Showing posts with label Hatchet. Show all posts
Showing posts with label Hatchet. Show all posts

Monday, April 24, 2017

Spring Sharpening

With the arrival of warm weather my grass has redoubled its effort to make my yard an uneven carpet of green.  Before getting the lawn mower out I needed to resharpen the blade.

I’ve stopped taking it to a lawn or garden center and getting the blade resharpened.  I bought a little attachment for my Dremel tool.  The attachment screws on to the front of the tool and come with a special diameter grinding stone.  A guide helps me hold the blade angle and lets me grind out the really dull and damaged

sharpening the edge
Start your sharpening!

 On my electric lawn mower the blade rotates at 3600 times a minute.  A rounded edge will cut the grass by tearing it, but cleanly cut blades make for a better lawn.  Better looking grass without significantly increasing my work load is my goal, so sharpening the blade makes sense.

I clamp the blade down on a sheet of plywood and run the Dremel grinding stone over the old edge several times until the old discoloration is gone and so are the majority of nicks and gouges in the edge.  I use the plastic guide to hold the angle, but perfection isn’t required.  A fine dry stone pulls the wire edge off the other side.  I should mention my mower blade is a classic chisel grind.  I test the sharpness by shaving the edge of the plywood board I use as a work station.

sharpened grass cutter blade

The last step before reinstalling the blade is to check the balance.   If one side of the blade was significantly heavier, the mower would vibrate and damage itself, perhaps even break a blade.  The heavy side just gets another pass and a second balance check.  Repeat as required.

Since I was in sharpening mode I got out my Ken Onion Work Sharp blade grinder and sharpened my hatchet. 

As you know I recently discovered my SOG camp hatchet was extremely dull but luckily my friend Derrick brought his Gerber hatchet.  Having a fire in the fireplace as part of the evening’s entertainment and as a back-up to winter storm power failures is a nice luxury.  The price you pay for this is splitting wood into suitable burning size.  A sharp hatchet is required and mine needed a good sharpening.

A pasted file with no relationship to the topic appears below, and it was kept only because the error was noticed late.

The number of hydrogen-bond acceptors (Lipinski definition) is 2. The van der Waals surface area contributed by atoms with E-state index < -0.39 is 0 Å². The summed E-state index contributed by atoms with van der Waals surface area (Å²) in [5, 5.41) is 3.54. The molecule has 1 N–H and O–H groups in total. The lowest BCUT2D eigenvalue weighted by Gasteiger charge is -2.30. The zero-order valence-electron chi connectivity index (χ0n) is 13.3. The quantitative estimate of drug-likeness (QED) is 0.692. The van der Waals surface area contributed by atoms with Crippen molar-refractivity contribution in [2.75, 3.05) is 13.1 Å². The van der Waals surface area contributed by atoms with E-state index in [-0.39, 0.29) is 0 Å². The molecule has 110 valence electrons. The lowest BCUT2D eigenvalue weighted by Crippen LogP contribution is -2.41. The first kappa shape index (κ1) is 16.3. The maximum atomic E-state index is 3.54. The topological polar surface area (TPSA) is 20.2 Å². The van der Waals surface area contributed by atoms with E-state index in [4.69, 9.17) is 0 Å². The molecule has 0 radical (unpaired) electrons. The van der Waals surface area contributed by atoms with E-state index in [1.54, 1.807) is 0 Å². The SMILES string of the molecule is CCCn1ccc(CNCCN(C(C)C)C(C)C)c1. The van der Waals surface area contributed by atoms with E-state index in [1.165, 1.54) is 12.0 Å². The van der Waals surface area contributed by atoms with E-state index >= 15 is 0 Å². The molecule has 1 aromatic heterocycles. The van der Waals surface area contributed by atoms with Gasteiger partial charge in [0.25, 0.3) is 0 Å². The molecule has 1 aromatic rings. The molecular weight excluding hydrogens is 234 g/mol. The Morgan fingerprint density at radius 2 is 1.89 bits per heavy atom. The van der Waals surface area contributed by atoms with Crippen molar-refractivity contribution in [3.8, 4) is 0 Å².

Every fire deserves a sharp hatchet

 I selected the course belt and an angle of 25 degrees as a starting place and ran a black marker pen over the edge.  The marker helps me see what I’m doing and where I’m taking metal off.   A couple of passes and I had removed the entire marker pen.  I flipped it over and did that side. 

dull SOG camp hatchet
Before sharpening, note nicks in blade

The blade looked good so I changed to a medium grit.  That took a little more off and I was satisfied.  But how you really tell if your axe is sharp?

I decided performance was the only way.  I grabbed a section of a landscaping tie and a length of pine 2X4 and tried it out.  I was less than impressed.

The hatchet didn’t cut the wood fibers, but crushed them.  Definitely not sharp.  I changed the angle to 10 degrees and repeated the process.  This angle worked better. 

bye-bye nicks!

While I was touching up the edge I noticed the cutting edge wasn’t centered in the blade’s secondary bevel.  This typically happens when one side of a blade is sharpened more than the other.  I played with it for a while and discovered one side the bevel is flat ground while the other is slightly convex.  This bevel asymmetry is the cause for the non-centered edge.

I worked on the edge a bit more and called it finished.  It’s not perfect, but it’s sharper than it was.  Chopping pine boards may not be the best material to judge hatchet performance.  I’ll look around for actual logs to try it out.

Sunday, March 12, 2017

Axe And You Will Receive

I recently spent an extended weekend in a cabin in southern West Virginia.  It is beautiful country filled with rugged trails and incredible views.  The cabin had a brick lined fireplace and a wood pile was available, so I made use of it.

In anticipation of chilly nights and warm fires I packed my SOG hatchet.   It didn’t work very well.  Despite the small amount of cutting I did several years ago, my hatchet was dull.  Using that axe really brought out the true meaning of the expression, “Firewood warms you twice.  Once when you cut it and again when you burn it.”

Fortunately my nephew brought his hatchet, a smaller and much sharper Gerber.  It didn’t take too much work before I realized that my SOG made fast work of splitting quarter logs in to eighths, but was crappy for making the thin pencil-like sticks need to build fires.  The Geber made nice pencils of wood but failed to impress the larger quarter logs.

Two hatchets
The Gerber is noticeable lighter and compact than the SOG

The two hatchets would complement each other (after I re-sharpened the SOG), but you really can’t completely interchange them.

The Gerber has a small head resembling a flat grind Regular Wisconsin while the SOG has what appears to be a modified double bevel Virginia. 
axe head
Gerber hatchet head

Don’t be confused, think of grind the same way as you think of knife grinds.  Axe head style defines the shape and appearance of the axe head.  Historically, some heads worked better than others for specific jobs.  What worked for splitting long logs into quarters or fence rails, wasn’t the best design for log bucking.   Some axe heads just develop a regional interest and became known by that name.

SOG axe head
SOG hatchet head